Researchers at UW-Madison have helped develop a new system that could make it easier to capture clean energy from the sun and deliver electricity in remote areas.
Integrating pieces of existing technology, chemistry Professor Song Jin and research assistant Wenjie Li built a “solar flow battery” that can both generate and store electricity.
Jin and Li, who teamed up with a professor of electrical engineering in Saudi Arabia, detailed the findings of their research in a paper published last week in the journal Chem.
The record-setting 14.1 percent round-trip efficiency rate demonstrated in Jin’s lab on the UW campus is eight times better than the team’s previous efforts and on par with the efficiency of solar cells on the market now, with the benefit of being able to use the electricity any time.
Jin, 43, developed an interest in solar energy about 10 years ago.
Developing reliable renewable energy is one of the most important problems we face, Jin said, and the sun is the most abundant source of energy. Even fossil fuels, he notes, are solar energy captured over billions of years.
But while the sun’s rays are an abundant and clean source of free energy, solar electricity has been limited by a fundamental problem: The sun goes down at night and doesn’t shine as bright on cloudy days, yet people still expect their lights, televisions and computers to work on demand.
“You can’t say I want it now,” Jin said. “We don’t have a billion years to wait.”
Companies like Tesla have sunk billions of dollars into developing storage, but lithium-ion batteries have limitations. Flow batteries, which store energy in liquid rather than metal, offer promising potential for bigger applications.
While not yet widely deployed, flow batteries will likely be the dominant large-scale energy storage technology of the future, said Matthew W. Mench, head of mechanical, aerospace and biomedical engineering at the University of Tennessee.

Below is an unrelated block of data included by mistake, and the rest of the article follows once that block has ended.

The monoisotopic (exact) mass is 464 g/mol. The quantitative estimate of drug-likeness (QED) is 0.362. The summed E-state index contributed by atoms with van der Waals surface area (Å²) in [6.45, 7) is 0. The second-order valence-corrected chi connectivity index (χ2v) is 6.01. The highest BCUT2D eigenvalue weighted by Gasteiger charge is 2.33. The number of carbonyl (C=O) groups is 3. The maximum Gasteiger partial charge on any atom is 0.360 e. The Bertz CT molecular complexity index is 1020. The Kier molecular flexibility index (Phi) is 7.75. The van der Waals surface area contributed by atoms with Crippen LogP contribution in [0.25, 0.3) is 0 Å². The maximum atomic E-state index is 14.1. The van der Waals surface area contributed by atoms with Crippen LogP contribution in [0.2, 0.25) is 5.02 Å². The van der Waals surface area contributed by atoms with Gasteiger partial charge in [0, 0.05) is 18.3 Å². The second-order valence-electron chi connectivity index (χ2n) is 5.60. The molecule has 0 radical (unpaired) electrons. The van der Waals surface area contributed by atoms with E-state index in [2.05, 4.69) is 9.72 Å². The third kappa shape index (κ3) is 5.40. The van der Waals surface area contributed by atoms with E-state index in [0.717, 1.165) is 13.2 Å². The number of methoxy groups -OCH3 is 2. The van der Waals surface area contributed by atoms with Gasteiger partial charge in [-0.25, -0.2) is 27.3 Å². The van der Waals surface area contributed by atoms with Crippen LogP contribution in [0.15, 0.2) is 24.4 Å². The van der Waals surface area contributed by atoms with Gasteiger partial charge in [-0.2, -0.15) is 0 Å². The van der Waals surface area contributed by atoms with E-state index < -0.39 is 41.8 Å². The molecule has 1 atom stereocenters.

“The main advantage for lithium-ion is high energy density. That’s why it’s great for cell phones and great for cars,” Mench said. “Once you get to large-scale energy storage you’re already out in a field and the space doesn’t matter … what can matter more is the safety.”
Li, a 26-year-old graduate student from Shanghai, suggested building a flow battery into a solar cell, which would make a more compact system and avoid some of the inherent inefficiency of transferring energy to a separate battery.
“What we did is basically said, hey, we can make an integrated device where we can not only harvest the sunlight but store that in chemical energy,” Jin said. “We bypass the step of moving electricity to storage.”
Their device functions three ways: as a solar panel, delivering power directly as it’s produced; it can store it for later use; and it can be charged by external sources like any other battery.
While the design is not likely to change the current electric grid, Jin sees potential for a stand-alone device to deliver reliable power in remote spots, even within the United States.
“Instead of building 100 miles of power line … you could use one of those and you’re all set,” he said.
Small enough to fit in his hand, Li’s test device produces just 6 milliwatts of electricity, so it would take more than 6,000 of them to power a 40-watt light bulb. But Jin thinks the design could easily be scaled up to the size of solar panels now on the market.
Still, he cautions there’s more research to do. He thinks he might eventually be able to reach 25 percent efficiency, but he also wants to find a way to get similar results with lower-cost materials.
While he’s gotten some attention from the solar power industry, Jin cautions there’s a lot of work left before his research is ready for production. After all, he said, the first paper on today’s commercially deployed flow batteries was published in 1985.
“People are asking me, ‘are you going to start a company?’ I might,” Jin said. “There’s a long way from research to development.”
[Editor's note: This story has been updated to reflect a correction. The first paper on today's commercially deployed flow batteries was published in 1985, but research on flow batteries has been underway since about 1900.]